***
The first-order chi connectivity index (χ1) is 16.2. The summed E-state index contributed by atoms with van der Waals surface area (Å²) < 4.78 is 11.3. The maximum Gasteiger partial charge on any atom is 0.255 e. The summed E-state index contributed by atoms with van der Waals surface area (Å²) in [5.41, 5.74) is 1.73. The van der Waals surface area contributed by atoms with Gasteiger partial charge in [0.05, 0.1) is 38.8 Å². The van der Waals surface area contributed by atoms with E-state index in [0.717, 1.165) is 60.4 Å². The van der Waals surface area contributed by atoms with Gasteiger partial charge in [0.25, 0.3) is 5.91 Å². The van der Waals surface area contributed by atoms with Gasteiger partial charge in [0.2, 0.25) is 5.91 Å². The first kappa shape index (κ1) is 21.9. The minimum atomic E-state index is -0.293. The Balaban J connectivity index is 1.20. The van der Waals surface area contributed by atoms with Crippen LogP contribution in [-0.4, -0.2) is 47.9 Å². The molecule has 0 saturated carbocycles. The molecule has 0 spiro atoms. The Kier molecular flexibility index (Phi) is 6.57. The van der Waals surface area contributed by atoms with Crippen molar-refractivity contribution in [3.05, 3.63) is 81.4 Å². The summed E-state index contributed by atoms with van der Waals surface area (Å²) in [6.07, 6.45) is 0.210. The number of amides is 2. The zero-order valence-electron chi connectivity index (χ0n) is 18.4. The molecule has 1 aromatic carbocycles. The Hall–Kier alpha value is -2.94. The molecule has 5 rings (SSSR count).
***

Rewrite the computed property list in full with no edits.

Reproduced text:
The first-order chi connectivity index (χ1) is 16.2. The summed E-state index contributed by atoms with van der Waals surface area (Å²) < 4.78 is 11.3. The maximum Gasteiger partial charge on any atom is 0.255 e. The summed E-state index contributed by atoms with van der Waals surface area (Å²) in [5.41, 5.74) is 1.73. The van der Waals surface area contributed by atoms with Gasteiger partial charge in [0.05, 0.1) is 38.8 Å². The van der Waals surface area contributed by atoms with E-state index in [0.717, 1.165) is 60.4 Å². The van der Waals surface area contributed by atoms with Gasteiger partial charge in [0.25, 0.3) is 5.91 Å². The van der Waals surface area contributed by atoms with Gasteiger partial charge in [0.2, 0.25) is 5.91 Å². The first kappa shape index (κ1) is 21.9. The minimum atomic E-state index is -0.293. The Balaban J connectivity index is 1.20. The van der Waals surface area contributed by atoms with Crippen LogP contribution in [-0.4, -0.2) is 47.9 Å². The molecule has 0 saturated carbocycles. The molecule has 0 spiro atoms. The Kier molecular flexibility index (Phi) is 6.57. The van der Waals surface area contributed by atoms with Crippen molar-refractivity contribution in [3.05, 3.63) is 81.4 Å². The summed E-state index contributed by atoms with van der Waals surface area (Å²) in [6.07, 6.45) is 0.210. The number of amides is 2. The zero-order valence-electron chi connectivity index (χ0n) is 18.4. The molecule has 1 aromatic carbocycles. The Hall–Kier alpha value is -2.94. The molecule has 5 rings (SSSR count).